City spokeswoman Toni Bankston said Dayton is pleased with the court’s decision.

“In light of this ruling, we will begin the process of reviewing and analyzing the best way to proceed with our enforcement program,” Bankston said in a statement.

Ohio has been a battleground for years in the debate across the United States over camera enforcement. Critics say cities use them to boost revenues while violating motorists’ rights. Supporters say they increase safety and free up police for other crime fighting.

Attorney General’s spokesman Dan Tierney said Wednesday the case couldn’t be appealed to the U.S. Supreme Court because it involved a solely state law.

 

Associated Press reporter Mark Gillispie in Cleveland contributed.

Follow Dan Sewell at http://www.twitter.com/dansewell

Copyright 2017 The Associated Press. All rights reserved. This material may not be published, broadcast, rewritten or redistributed.

 

 

Hospital Offered Reasonable Accommodation To Employee Rejecting Flu Shot

This is from religionclause.blogspot.com which you can find here:

In Robinson v. Children’s Hospital Boston, (D MA, April 5, 2016), a Massachusetts federal district court dismissed a Title VII and state discrimination claim by a hospital emergency room worker who refused on religious grounds to be immunized for influenza. Plaintiff, who was apparently a follower of Nation of Islam, initially refused the vaccine because it contained pork products, but the hospital offered her a non-gelatin vaccine.  She continued to refuse on religious grounds, was granted a temporary medical leave and was allowed to look for a non-patient area position in the hospital. When she was unable to find another position, she was terminated.  The court held that the hospital had offered plaintiff reasonable accommodation and that  allowing her to remain in the patient area unvaccinated would have posed an undue hardship. Boston Herald reports on the decision.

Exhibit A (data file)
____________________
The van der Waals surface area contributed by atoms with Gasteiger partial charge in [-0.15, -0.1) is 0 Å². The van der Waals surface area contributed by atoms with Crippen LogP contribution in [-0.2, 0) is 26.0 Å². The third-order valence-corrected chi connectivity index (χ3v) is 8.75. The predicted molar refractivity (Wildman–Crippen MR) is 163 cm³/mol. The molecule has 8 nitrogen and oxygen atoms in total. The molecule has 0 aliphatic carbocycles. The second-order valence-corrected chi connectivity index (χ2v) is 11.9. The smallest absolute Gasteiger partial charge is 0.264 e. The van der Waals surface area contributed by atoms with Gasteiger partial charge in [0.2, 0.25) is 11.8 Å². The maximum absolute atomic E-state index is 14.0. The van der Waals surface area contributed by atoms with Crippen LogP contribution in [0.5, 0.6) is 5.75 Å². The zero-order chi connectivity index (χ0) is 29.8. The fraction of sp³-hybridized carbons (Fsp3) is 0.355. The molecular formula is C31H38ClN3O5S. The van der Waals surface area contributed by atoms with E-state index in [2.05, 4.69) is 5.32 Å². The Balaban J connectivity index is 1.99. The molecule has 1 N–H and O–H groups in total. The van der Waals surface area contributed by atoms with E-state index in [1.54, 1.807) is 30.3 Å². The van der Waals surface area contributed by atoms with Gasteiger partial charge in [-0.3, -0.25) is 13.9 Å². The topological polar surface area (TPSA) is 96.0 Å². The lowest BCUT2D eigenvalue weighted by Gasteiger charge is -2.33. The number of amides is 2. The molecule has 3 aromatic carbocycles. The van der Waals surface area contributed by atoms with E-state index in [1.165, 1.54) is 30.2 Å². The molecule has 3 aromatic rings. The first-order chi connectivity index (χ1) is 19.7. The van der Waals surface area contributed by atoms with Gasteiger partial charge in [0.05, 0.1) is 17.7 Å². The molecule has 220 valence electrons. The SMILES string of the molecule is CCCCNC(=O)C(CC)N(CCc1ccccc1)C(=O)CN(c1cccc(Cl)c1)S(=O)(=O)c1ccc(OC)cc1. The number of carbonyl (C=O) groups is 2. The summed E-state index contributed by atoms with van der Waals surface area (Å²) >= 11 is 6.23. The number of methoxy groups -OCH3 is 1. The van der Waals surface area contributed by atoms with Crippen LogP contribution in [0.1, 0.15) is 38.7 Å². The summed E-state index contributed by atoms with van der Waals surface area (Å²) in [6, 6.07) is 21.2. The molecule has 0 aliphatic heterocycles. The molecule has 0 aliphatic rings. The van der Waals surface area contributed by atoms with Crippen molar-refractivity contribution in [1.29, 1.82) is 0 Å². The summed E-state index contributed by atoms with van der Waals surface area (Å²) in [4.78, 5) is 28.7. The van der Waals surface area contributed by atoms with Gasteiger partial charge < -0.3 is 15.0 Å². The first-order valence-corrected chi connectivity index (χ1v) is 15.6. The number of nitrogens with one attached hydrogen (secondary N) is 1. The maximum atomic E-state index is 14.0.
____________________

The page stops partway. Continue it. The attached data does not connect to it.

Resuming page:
You can learn more about this issue here.

Court Says Cross on County Seal Is Unconstitutional

This is from religionclause.blogspot.com which you can find here:

“In Davies v. Los Angeles County Board of Supervisors, (CD CA, April 6, 2016), a California federal district court granted a permanent injunction requiring removal of a cross from the Los Angeles County Seal.  Under threat of a lawsuit in 2004, the County redesigned its Seal replacing a cross that was on it with a depiction of the San Gabriel Mission. Subsequently the San Gabriel Mission added a cross on its building and the County Board voted to add the cross to the Mission’s depiction on the Seal. The district court held that the addition of the cross violates both the Establishment Clause and the California Constitution’s No Aid clause. Los Angeles Times reports on the decision.”

You can learn more about this issue here.

Suit Challenges Constitutionality of Tax Code Parsonage Allowance

This is from religionclause.blogspot.com which you can find here:

“In a lawsuit filed this week, the Freedom From Religion Foundation is again challenging the constitutionality of the Internal Revenue Code’s parsonage allowance.  The complaint (full text) in Gaylor v. Lew, (WD WI, filed 4/6/ 2016), contends that Section 107 of the Internal Revenue Code–which allows clergy to exclude from taxable income a housing allowance paid as part of their compensation– violates the Establishment Clause.  The suit was brought by two FFRF officers who also received housing allowances.  One of the plaintiffs is an ordained minister who in prior years when employed by a church was able to claim the allowance.  In 2014, the 7th Circuit dismissed a similar suit on standing grounds because plaintiffs had not sought to exclude their FFRF allowances on their federal income tax returns or claim a tax refund. (See prior posting.) This time plaintiffs did file amended returns seeking a refund of taxes paid on their housing allowances. FFRF issued a press release announcing the filing of the lawsuit.”

You can learn more about this issue here.

9th Circuit: Denial of Exemption For Use of Cannabis Does Not Impose Substantial Burden On Religious Exercise

This is from religionclause.blogspot.com which you can find here:

In Oklevueha Native American Church of Hawaii v. Lynch, (9th Cir., April 6, 2016), the U.S. 9th Circuit Court of Appeals held that a church and its founder were properly denied an exemption from federal laws that prohibit the possession and distribution of cannabis. Under RFRA, denial of an exemption does not impose a “substantial burden” on plaintiffs’ exercise of religion because the primary sacrament of the church is peyote.  Plaintiffs consume cannabis only as a substitute. They do not claim that peyote is unavailable or that cannabis serves a unique religious function.

You can learn more about this issue here.